And an evening without cakes and without pears from Papa's pockets was a sad eveningfor us.

I was the only one who really knew him, that simple heart, poetic and muted.

He earned, right up to the last expensive years, a modest twenty roubles or so. The smalltips from buyers were scarcely enough to increase his budget. And yet my father had notbeen a poor young man.

The photograph of him in his youth and my own observations of our wardrobe proved tome that when he married my mother he had a certain physical and financial authority; forhe presented his fiancée -- a little girl who grew after her marriage -- with a magnificentshawl.

Once married, he gave up turning over his wages to his father and supported his ownhousehold.

But first I'd like to finish the silhouette of my bearded grandfather. I don't know how longhe continued to teach. He was said to be a much-respected man.

Ten years ago, when I went to the cemetery with my grandmother to visit his grave andsaw his monument, I was convinced that he was a good man. An inestimable man, a saint.

He lies close by the river near the dark fence where the troubled waters flow. Below thehill, near other saints long dead.

Though well worn, his gravestone, with the letters in Hebrew: "Here lies . . . ," is stillintact.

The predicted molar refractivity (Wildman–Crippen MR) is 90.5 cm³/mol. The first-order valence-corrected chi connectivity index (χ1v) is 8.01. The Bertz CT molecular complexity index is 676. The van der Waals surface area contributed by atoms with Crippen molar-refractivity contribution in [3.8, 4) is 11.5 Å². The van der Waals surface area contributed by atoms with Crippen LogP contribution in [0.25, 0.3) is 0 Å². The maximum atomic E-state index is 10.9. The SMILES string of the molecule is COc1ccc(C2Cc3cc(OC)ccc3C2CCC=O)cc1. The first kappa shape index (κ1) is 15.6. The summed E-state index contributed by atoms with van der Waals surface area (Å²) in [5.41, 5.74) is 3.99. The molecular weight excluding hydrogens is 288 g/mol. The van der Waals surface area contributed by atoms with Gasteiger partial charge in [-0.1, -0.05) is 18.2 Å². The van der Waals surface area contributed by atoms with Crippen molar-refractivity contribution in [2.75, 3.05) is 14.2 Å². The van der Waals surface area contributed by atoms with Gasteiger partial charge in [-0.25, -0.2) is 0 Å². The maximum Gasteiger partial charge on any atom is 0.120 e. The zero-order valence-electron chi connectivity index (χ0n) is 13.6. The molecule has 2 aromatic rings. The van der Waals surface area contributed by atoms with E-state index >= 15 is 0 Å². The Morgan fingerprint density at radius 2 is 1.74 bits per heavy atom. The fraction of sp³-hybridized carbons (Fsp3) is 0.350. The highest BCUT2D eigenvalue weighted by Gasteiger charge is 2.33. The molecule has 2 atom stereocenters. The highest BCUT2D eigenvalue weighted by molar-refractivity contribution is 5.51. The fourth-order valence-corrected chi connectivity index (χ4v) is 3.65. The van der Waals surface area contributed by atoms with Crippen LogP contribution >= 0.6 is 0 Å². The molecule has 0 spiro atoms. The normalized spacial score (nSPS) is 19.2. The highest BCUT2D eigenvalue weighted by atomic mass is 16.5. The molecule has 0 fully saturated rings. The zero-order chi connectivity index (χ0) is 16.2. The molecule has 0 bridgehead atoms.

My grandmother pointed to it.

"There is the grave of your grandfather, the father of your father and my first husband."

Her lips quivered, but she couldn't cry. She whispered a few words, her own or prayers. Iheard her wailing as she bent over the monument, as though that stone and that littlemound of earth were my grandfather, as though she were speaking to the bowels of theearth or as though the grave were a kind of cupboard with something shut away forever init.

"I beseech you, David, pray for us. This is your Bachewa. Pray for your sick son, Chaty, foryour weak Zussy, for their children. Pray that they may be upright, honest men before Godand man."

On the other hand, I felt closer to my grandmother. All there was to that little old womanwas a scarf around her head, a little skirt and a wrinkled face.

She was tiny.

In her heart, a love devoted to her few favorite children and to her book of prayers.

As a widow she married, with the approval of the rabbi, my other grandfather, mymother's father, himself a widower. My mother's mother and my father's father had diedthe year my parents married. My mother had ascended the throne.